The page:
Differentiation: when a cell chooses a particular genetically determined path that causes it to perform only a few specialized tasks... more
DNA: deoxyribonucleic acid is the information "blue-print" of the cell. It is a nucleic acid and is made from building blocks called nucleotides. This genetic information is passed from parent to child... more
Egg: a female gamete, which keeps all the parts of a cell after fusing with a sperm.
Gamete: specialized cells found in your reproductive organs that have half the amount of DNA of somatic cells. These cells combine to make a fertilized egg... more
Gene: a region of DNA that instructs the cell on how to build protein(s). As a human, you usually get a set of instructions from your mom and another set from your dad... more
Nucleus: where DNA stays in the cell, plural is nuclei.
Organism: a living thing that can be small like bacteria or large like an elephant.
Somatic cells: the cells in your body, except for gametes. Soma is Latin for body.
Sperm: a male gamete, which only transfers its DNA to the egg... more
In order for cells to become whole organisms, they must divide and differentiate. Cells divide all the time. That means that just one cell, a fertilized egg, is able to become the trillions of cells that make up your body, just by dividing. Those trillions of cells are not all the same though.
Just a little while after you started out as a fertilized egg, your cells started performing specific tasks, even started to look different because of that. Differentiation means that one cell performs a different function than another cell, depending on where it is in your body.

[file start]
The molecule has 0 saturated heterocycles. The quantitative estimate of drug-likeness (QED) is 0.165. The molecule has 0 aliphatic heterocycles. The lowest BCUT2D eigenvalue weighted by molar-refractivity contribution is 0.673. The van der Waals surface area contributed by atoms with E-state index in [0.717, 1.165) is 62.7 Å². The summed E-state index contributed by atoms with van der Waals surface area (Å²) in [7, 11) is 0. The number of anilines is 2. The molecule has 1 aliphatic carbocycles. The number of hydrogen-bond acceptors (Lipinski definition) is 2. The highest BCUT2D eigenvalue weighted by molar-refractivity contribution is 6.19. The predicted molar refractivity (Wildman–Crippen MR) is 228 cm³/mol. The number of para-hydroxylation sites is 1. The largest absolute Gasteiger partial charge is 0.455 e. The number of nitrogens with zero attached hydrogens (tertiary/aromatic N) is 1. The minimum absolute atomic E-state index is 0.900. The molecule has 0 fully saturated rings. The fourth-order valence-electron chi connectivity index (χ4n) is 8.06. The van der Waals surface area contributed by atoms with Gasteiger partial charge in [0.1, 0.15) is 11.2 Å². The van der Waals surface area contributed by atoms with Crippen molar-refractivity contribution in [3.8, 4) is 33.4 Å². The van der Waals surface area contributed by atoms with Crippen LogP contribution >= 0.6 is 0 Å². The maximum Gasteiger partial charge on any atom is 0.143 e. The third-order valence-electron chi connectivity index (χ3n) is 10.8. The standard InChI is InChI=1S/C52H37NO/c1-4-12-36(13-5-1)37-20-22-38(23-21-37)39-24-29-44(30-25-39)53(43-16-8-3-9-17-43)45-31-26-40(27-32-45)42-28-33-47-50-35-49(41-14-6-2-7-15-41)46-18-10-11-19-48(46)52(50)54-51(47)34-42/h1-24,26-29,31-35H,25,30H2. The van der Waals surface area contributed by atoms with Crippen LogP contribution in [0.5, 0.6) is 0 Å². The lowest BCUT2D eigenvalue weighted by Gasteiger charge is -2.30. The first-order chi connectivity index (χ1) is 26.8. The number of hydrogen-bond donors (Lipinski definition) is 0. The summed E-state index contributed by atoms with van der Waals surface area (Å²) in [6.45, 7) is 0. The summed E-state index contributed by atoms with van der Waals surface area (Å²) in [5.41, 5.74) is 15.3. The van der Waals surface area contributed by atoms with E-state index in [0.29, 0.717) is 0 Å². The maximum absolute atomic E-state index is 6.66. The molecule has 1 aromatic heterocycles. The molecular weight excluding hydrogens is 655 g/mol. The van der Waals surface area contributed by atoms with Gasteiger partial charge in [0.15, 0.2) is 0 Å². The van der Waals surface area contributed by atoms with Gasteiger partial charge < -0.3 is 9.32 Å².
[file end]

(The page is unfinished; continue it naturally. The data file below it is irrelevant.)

The example of this is your lung cells and your brain cells. The cells in your lung do a different job than the cells in your brain. Your lung cells work on exchanging oxygen from the environment with carbon dioxide in your system, to keep you alive. Your brain cells send and receive signals throughout your body. All the cells contain the same genetic material and all of them are from one original cell that started as a fertilized egg, but they look different and act different from one another. This is differentiation.
Scientists still do not understand perfectly why cells in the same organism decide to differentiate. Cells were kept in small dishes and would divide for a while, but then would stop and die. What was special about a body that it had cells that would differentiate?
Scientists thought that new, fresh cells would differentiate, like a fertilized egg would. Sure enough, a fertilized egg will begin to divide and differentiate in a dish, without much help. In fact, would not stop dividing and differentiating if the environment was nice enough. When the nucleus of another cell was put into an egg cell, it would still act like a fertilized egg and keep dividing and differentiating.
Faye Farmer. (2009, September 29). Cell Differentiation. ASU - Ask A Biologist. Retrieved April 6, 2020 from https://askabiologist.asu.edu/fr/cell-differentiation
Faye Farmer. "Cell Differentiation". ASU - Ask A Biologist. 29 September, 2009. https://askabiologist.asu.edu/fr/cell-differentiation
Faye Farmer. "Cell Differentiation". ASU - Ask A Biologist. 29 Sep 2009. ASU - Ask A Biologist, Web. 6 Apr 2020. https://askabiologist.asu.edu/fr/cell-differentiation
Human neural stem cells.